This story is part of When the Drugs Hit, a Motherboard journey into the science, politics, and culture of today’s psychedelic renaissance. Follow along here.
In 1968, Thomas Ungerleider and Duke Fisher, two psychiatrists from UCLA, traveled to the suburbs of Los Angeles to witness the rituals of an LSD cult.
Two years earlier, Ungerleider and Fisher had authored “The Dangers of LSD,” a paper that documented the rising incidence of admissions to the UCLA psychiatric ward by people reporting adverse effects while tripping on lysergic acid diethylamide. The doctors had recently given a lecture on the subject of what’s come to be known as the “bad trip,” a catchall term for the difficult experiences some psychedelic users report, from mild anxiety to full blown psychosis and persistent delusions.
At that lecture, a particularly riled-up audience member had attempted to read a manifesto advocating for unlimited LSD use during the post-lecture Q&A. After the lecture, the same audience member approached the psychiatrists and insisted that plenty of people took LSD and were just fine. In fact, he was part of a religious group that called themselves the “Disciples” and claimed they ate acid every weekend without issue.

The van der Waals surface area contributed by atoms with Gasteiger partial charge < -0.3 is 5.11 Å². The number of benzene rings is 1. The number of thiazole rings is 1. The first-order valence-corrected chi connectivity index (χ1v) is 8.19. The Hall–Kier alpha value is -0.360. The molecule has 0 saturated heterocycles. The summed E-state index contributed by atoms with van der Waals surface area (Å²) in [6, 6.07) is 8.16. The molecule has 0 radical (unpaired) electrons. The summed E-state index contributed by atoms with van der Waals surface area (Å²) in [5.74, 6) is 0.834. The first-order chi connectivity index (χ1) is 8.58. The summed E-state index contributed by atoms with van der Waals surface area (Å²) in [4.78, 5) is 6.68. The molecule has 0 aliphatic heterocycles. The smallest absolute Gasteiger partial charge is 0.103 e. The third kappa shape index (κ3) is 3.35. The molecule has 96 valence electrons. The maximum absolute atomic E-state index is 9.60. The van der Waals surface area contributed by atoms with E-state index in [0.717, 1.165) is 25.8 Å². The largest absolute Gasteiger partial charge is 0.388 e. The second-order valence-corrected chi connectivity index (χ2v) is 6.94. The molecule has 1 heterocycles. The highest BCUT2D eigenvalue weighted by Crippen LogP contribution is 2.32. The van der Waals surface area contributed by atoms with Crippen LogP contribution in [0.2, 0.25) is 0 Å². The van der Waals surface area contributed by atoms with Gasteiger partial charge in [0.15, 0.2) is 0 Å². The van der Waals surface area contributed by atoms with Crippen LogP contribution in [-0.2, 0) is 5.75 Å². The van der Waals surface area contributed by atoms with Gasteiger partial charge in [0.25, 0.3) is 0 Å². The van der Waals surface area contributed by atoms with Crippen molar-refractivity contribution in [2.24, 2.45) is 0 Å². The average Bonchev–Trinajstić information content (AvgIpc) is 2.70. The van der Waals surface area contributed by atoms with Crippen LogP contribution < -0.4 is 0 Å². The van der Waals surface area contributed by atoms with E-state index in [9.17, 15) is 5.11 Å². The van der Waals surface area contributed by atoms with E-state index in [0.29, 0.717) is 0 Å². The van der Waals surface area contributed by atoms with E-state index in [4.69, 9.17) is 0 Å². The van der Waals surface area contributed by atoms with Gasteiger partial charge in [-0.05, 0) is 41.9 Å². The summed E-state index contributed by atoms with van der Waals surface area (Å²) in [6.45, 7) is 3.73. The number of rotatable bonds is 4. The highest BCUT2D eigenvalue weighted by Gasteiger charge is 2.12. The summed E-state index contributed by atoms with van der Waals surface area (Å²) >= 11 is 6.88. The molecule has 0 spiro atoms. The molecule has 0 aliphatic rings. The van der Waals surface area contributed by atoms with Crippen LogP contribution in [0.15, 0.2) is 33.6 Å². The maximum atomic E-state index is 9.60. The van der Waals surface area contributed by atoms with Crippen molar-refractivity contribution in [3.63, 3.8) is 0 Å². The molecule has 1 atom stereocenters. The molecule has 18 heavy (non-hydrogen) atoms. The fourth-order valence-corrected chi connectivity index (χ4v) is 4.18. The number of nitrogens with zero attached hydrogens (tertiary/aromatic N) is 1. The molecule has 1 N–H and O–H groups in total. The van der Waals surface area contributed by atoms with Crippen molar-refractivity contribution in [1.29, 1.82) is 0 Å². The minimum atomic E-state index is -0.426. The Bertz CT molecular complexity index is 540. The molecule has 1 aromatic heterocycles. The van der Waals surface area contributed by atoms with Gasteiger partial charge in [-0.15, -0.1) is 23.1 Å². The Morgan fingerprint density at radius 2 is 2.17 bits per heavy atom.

The researchers were intrigued. After some of the Disciples screened them to make sure they weren’t cops, Ungerleider and Fisher were cleared to visit the group’s compound to observe their ritualistic use of LSD. As the researchers detailed in their paper, at the compound they found:
…about a dozen of the group living in a large house on spacious grounds. They were literally tilling the soil and had decorated the house in psychedelic fashion. There were pictures of Buddha and Jesus on the walls. Every Wednesday night the group gathered to have a non-LSD religious experience consisting of prayer and meditation. The drug-taking